• Factors that relieve and aggravate itching.
  • Other family members or pets affected.
  • History of pruritus.
  • History of malignant disease.
  • Current malignant disease and treatment.
  • Nonmalignant systemic diseases.
  • Use of medications (analgesics, antibiotics, and other prescription and nonprescription drugs, including illicit drugs).
  • Nutritional and fluid level status.
  • Social history (hobbies, occupation, sexual history, and travel).
  • Current skin care practices.
  • Patient’s emotional state.

Physical examination will provide data from assessment of the following:

  • All skin surfaces for signs of infection.
  • All skin surfaces for signs of primary dermatitis (e.g., drug reaction, psoriasis, atopic dermatitis, connective tissue disease, and lichen planus).
  • All skin surfaces for signs of secondary dermatitis (e.g., macular erythema, dryness, excoriation, linear petechiae, prurigo nodules, and lichen simplex chronicus).
  • Environmental factors (temperature, humidity).
  • Physical factors (tight, constrictive clothing).
  • Skin turgor, texture, color, temperature, and cutaneous neoplasms.

First-line studies should include the following:

  • Complete blood count with differential and platelet count.
  • Renal function (blood urea nitrogen, serum creatinine).
  • Hepatic function (transaminases, alkaline phosphatase, bilirubin).
  • Lactate dehydrogenase.
  • Thyroid function (thyroid-stimulating hormone, thyroxin levels).
  • Chest x-ray.
  • Erythrocyte sedimentation rate.

Second-line laboratory studies guided by review of systems and physical exam may include the following:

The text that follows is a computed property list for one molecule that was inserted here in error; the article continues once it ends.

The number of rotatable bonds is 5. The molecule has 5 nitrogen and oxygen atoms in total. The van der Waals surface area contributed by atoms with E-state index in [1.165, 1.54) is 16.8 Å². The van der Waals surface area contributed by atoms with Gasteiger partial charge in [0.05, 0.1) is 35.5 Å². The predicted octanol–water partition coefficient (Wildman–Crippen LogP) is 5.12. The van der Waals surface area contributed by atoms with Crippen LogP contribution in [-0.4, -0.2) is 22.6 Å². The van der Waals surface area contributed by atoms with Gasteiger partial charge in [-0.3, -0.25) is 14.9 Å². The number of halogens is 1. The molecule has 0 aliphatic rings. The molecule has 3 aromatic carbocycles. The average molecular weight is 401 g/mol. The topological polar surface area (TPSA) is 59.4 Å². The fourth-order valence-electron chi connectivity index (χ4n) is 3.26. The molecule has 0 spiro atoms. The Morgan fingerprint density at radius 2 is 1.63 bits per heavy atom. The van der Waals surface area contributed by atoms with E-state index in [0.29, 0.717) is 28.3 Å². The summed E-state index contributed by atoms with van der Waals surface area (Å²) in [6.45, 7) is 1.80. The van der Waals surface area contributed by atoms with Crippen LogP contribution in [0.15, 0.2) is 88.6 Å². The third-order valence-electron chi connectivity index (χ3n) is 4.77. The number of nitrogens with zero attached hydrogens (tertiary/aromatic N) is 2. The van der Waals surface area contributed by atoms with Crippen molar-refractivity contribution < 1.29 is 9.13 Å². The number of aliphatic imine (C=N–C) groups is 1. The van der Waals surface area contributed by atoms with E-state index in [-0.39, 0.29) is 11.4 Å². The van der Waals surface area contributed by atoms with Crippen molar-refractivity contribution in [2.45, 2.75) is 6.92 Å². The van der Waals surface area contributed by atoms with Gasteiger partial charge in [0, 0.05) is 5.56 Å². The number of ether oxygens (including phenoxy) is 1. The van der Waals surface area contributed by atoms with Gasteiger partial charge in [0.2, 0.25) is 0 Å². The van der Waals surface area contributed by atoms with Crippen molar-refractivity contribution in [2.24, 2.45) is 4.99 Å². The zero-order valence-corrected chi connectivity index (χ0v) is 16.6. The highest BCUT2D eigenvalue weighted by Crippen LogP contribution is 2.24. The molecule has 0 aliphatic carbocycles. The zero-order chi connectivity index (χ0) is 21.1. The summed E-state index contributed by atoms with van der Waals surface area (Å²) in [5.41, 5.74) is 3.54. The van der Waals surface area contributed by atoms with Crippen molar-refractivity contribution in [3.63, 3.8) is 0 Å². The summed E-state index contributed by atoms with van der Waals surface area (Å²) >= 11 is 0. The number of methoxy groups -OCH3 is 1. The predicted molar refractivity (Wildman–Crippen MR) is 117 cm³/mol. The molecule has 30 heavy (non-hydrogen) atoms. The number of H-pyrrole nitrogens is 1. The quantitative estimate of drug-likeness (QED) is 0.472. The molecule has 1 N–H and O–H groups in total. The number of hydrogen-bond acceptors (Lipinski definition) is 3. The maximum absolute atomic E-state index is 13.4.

• Skin biopsy (routine histology with and without direct immunofluorescence).
  • HIV screening.
  • Serum iron, total iron-binding capacity, and ferritin.
  • Fasting glucose and hemoglobin A1C.
  • Parathyroid function (calcium, phosphate, and parathyroid hormone levels).
  • Viral hepatitis screening.
  • Serum immunoglobulin E levels.
  • Serum protein electrophoresis/serum immunofixation electrophoresis.
  • Tissue transglutaminase and endomysial antibodies.
  • Serum tryptase, histamine, and/or chromogranin-A levels.
  • Urine for sediment; 24-hour urine collection for 5-hydroxyindoleacetic acid (5-HIAA; serotonin metabolite) and methylimidazoleacetic acid (MIAA; histamine metabolite).
  • Stool for occult blood, ova, and parasite.

Interventions

Note: Some citations in the text of this section are followed by a level of evidence. The PDQ Editorial Boards use a formal ranking system to help the reader judge the strength of evidence linked to the reported results of a therapeutic strategy. (Refer to the PDQ summary on Levels of Evidence for more information.)